Reality Sets in for Media Firms in Q1

Apr 18, 2005  •  Post A Comment

A measure of the degree to which political advertising masked overall weakness in the TV advertising sector last year began to take shape last week as the first batch of companies with television stations reported their quarterly results.

For many station groups, 2004 was a banner year, as a tight presidential race, along with equally competitive local races, helped provide a windfall for those lucky enough to either be in so-called battleground states or in communities with white-hot local races.

And what a windfall it was: Many station groups reported huge gains in advertising revenue, thanks to efforts by campaigns to woo voters. The revenue proved a welcome boost for many television stations, which would otherwise have had a tough year, as other advertising categories, most notably automotive and retail, continued to generate uneven results.

However, with the elections over, TV stations now must deal with the choppy advertising market without any help-and if last week’s results are any indication, things generally will be different in 2005.

What appears to be emerging, based on earnings from Gannett, Emmis Communications, The New York Times Co. and Media General, is that while all the companies’ TV stations are booking far less political revenue than last year, each company is coping with the loss differently.

For example, the eight television stations at The New York Times Co. reported enough of a rise in the automotive, packaged goods and furniture categories to offset the drop-off in political advertising and report a flat year-to-year change in revenue. Emmis’ broadcast revenue was up slightly.

But Gannett and Media General posted weaker revenue figures for the period as advertising in other categories continued to lag.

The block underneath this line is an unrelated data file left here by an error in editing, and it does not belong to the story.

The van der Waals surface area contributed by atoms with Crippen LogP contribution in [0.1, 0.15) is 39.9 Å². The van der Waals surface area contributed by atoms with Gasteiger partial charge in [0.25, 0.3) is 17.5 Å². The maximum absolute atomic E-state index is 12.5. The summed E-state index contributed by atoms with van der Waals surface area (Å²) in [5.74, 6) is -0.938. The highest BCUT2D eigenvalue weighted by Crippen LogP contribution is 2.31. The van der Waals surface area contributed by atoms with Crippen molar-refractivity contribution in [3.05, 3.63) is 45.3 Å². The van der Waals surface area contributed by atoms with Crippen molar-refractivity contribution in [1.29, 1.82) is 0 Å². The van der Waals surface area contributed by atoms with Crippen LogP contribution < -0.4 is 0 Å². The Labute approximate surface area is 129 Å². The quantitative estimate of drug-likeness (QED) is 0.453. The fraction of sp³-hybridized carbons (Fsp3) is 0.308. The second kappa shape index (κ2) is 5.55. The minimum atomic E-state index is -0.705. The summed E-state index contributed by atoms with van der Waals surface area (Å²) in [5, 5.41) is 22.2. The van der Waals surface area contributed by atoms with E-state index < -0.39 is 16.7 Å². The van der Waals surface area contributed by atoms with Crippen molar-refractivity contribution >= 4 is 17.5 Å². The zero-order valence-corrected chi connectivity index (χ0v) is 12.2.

In the cases of all four companies, the results stand in stark contrast to the firms’ respective publishing divisions, all of which reported strong results in the quarter, driven mainly by advertising gains.

At Gannett, the company’s broadcast group-which includes 21 network-affiliated TV stations and office-building entertainment service Captivate Network-reported a 3 percent decline in broadcasting revenue to $164.6 million, while operating cash flow tumbled 14 percent to $66.4 million. Excluding Captivate, Gannett’s broadcast unit would have reported a 5 percent revenue decline and a 13 percent drop in operating cash flow.

Profit and Loss

However, the weaker results were not enough to offset revenue and operating cash flow gains at Gannett’s newspapers, which include the flagship USA Today.

Overall, the company reported a 3 percent decline in first-quarter profit to $265.7 million, while revenue advanced 4 percent to $1.8 million.

The New York Times Co.’s broadcast group reported revenue of $31.3 million-about the same as the year-ago figure-while operating profit tumbled 17 percent to $4.1 million, as the group was hurt by higher wages and benefit costs, including stock-based compensation.

Overall, the company reported a first-quarter profit of $111 million versus a year-earlier profit of $58.4 million, largely driven by the company’s sale of its current headquarters in New York for $62.8 million and of property in Florida for $5 million. Revenue was nearly flat at $805.6 million, compared with a year-earlier figure of $801.9 million.

Meanwhile, Emmis, which owns 16 television stations, reported that its television division’s revenue advanced slightly to $56.6 million for the quarter and $264.9 million for the year, compared with year-earlier figures of $56.4 million and $235.9 million, respectively.

However, the company fell deeper into the red in its fiscal fourth quarter ending Feb. 28, due to a $303 million accounting charge. The Indianapolis-based company recorded a widened net loss of $266 million, compared with red ink of $21.4 million a year ago. Revenue rose 5 percent to $137.9 million.

For the year Emmis reported a loss of $304.4 million, compared with a year-earlier profit of $2.3 million. Revenue climbed 9 percent to $618.5 million.

Media General’s broadcast group, which includes 26 network-affiliated television stations, posted mixed results. While the division’s overall profit fell 22 percent to $11.3 million, revenue rose 1 percent to $71 million. Local advertising revenue rose 6 percent, while national advertising revenue fell 2 percent. Political advertising sharply declined from 2004 levels.